• Neonatal nurse practitioner (NNP). Neonatal nurse practitioners care specifically for newborn infants who are sick, premature, or injured after birth. They monitor their equipment, assess the infant’s condition, prescribe medicine and administer interventions, and more. They have knowledge and skills on how to treat newborns who need resuscitation, were exposed to drugs in utero, and can help parents of infants in the NICU. 

  • Pediatric nurse practitioner (PNP). Pediatric nurse practitioners work specifically with infants, children, and teens under the age of 21. They share many of the same duties as family nurse practitioners, but specialize in younger patients. They diagnose, create treatment plans, make referrals, prescribe medicine, and give counsel to young children and their families.

  • Women’s health nurse practitioner (WHNP). WHNPs focus on care for women and girls. They provide OB/GYN care like pap smears, pelvic exams, pre-natal care, and guides for women going through menopause. They may also make referrals to OB/GYNs. 

  • Psychiatric-mental health nurse practitioner (PMHNP). Psychiatric mental health nurse practitioners are specifically trained to help patients with mental illness. They can use psychotherapy and mental health counseling to help patients, as well as prescribe medicine. They may also be able to prescribe family counseling. PMHNPs work in private practice, hospitals, correctional facilities, and more.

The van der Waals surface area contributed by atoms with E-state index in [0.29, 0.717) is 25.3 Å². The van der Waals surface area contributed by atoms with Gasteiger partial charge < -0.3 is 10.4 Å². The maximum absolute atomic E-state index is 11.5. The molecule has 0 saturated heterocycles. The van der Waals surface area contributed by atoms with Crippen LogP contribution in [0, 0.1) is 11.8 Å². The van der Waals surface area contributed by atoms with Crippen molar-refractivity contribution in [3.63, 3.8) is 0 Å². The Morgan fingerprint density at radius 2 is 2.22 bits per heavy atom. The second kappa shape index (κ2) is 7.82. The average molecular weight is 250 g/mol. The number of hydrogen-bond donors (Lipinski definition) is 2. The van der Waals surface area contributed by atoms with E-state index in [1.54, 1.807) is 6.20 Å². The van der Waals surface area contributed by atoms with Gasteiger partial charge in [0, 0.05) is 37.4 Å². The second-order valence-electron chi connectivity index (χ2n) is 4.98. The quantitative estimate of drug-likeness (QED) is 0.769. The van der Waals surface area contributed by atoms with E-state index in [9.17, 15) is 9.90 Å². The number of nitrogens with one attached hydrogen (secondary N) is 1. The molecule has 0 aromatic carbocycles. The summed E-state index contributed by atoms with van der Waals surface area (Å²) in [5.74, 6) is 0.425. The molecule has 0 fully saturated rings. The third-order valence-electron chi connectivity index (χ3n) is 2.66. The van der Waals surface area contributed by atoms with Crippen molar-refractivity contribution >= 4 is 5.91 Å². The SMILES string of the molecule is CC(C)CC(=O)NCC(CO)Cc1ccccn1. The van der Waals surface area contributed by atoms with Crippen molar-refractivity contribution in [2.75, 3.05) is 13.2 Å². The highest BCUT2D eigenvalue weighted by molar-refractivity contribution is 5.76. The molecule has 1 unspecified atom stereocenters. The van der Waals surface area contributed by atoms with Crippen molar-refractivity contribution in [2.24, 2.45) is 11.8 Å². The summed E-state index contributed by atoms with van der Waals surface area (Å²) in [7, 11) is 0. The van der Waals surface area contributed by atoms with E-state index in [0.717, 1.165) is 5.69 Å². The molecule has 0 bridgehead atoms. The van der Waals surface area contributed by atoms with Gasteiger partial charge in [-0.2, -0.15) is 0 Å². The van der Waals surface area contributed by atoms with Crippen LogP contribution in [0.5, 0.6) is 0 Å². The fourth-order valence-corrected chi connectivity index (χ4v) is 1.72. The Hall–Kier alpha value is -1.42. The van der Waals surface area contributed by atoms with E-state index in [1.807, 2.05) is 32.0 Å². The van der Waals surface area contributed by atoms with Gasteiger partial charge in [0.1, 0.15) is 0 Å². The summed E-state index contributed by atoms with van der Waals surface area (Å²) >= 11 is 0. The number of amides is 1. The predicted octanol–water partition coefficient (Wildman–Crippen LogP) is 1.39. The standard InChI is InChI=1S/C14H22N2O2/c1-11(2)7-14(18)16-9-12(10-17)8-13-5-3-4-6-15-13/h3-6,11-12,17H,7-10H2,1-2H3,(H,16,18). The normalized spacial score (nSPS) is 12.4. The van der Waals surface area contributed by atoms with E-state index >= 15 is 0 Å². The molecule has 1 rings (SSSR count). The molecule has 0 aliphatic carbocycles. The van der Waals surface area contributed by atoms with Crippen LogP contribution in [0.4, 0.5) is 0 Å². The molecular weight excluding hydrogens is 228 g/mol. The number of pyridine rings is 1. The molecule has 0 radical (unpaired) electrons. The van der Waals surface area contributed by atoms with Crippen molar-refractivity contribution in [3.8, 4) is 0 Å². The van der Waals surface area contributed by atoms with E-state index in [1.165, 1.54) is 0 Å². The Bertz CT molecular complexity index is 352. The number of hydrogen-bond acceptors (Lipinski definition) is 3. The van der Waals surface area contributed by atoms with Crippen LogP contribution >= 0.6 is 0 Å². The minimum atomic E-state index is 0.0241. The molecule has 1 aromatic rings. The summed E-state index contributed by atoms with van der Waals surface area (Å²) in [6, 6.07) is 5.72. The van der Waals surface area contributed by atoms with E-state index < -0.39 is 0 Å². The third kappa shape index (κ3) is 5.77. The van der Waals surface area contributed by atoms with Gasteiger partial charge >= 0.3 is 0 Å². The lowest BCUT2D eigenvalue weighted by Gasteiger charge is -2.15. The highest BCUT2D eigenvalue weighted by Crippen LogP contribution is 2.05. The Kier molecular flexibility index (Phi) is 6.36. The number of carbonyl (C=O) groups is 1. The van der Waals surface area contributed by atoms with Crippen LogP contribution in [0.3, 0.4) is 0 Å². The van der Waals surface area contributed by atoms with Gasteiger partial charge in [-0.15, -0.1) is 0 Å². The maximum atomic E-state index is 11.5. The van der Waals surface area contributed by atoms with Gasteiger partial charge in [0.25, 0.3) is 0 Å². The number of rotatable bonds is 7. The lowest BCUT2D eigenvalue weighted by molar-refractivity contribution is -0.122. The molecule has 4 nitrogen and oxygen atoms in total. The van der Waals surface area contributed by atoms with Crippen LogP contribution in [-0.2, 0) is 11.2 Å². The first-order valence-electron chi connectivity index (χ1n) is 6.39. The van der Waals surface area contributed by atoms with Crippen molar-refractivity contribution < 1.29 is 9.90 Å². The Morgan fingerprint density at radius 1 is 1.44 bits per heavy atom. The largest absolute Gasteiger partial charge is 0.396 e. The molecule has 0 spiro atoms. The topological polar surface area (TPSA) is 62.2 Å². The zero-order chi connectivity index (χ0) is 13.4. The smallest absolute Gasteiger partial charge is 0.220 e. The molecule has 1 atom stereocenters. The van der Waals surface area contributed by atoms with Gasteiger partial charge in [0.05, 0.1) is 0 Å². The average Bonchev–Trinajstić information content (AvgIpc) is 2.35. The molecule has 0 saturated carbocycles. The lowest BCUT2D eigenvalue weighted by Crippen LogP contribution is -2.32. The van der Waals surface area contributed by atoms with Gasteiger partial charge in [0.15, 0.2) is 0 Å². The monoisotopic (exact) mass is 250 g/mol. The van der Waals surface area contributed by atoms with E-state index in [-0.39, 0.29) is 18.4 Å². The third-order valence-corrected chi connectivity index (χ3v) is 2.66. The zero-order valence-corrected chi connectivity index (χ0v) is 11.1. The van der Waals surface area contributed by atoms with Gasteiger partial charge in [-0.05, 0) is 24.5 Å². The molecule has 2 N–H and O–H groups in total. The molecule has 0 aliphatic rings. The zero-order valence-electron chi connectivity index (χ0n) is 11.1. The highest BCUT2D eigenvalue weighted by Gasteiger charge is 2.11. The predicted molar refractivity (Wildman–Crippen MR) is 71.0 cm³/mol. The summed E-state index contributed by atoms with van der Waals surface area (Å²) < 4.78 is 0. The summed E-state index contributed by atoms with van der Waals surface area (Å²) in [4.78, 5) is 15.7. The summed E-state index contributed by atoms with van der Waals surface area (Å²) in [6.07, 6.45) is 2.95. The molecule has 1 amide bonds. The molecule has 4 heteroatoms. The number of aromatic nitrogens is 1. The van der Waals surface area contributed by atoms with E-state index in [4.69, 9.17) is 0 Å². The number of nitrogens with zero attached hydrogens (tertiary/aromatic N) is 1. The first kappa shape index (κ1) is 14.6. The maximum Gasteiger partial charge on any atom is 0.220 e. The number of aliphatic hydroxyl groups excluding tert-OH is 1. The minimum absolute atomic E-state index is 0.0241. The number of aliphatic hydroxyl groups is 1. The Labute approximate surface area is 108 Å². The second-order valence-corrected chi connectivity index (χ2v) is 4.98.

These nurse practitioner specialties have been quick to respond to market needs, and together have more than doubled between the years 2007 and 2018, from 120,000 to 270,000 total nurse practitioners. With an expanding nurse practitioner workforce, nurse practitioners are able to deliver healthcare services to an increasing number of consumers. In fact, nurse practitioners deliver care through more than 1 billion patient-visits per year, according to the American Association of Nurse Practitioners. Importantly, the patient care delivered by nurse practitioners is of high quality. More than 50 years of research on clinical outcomes, safety, and cost-effectiveness of nurse practitioner care support its safety, efficacy, and cost-effectiveness.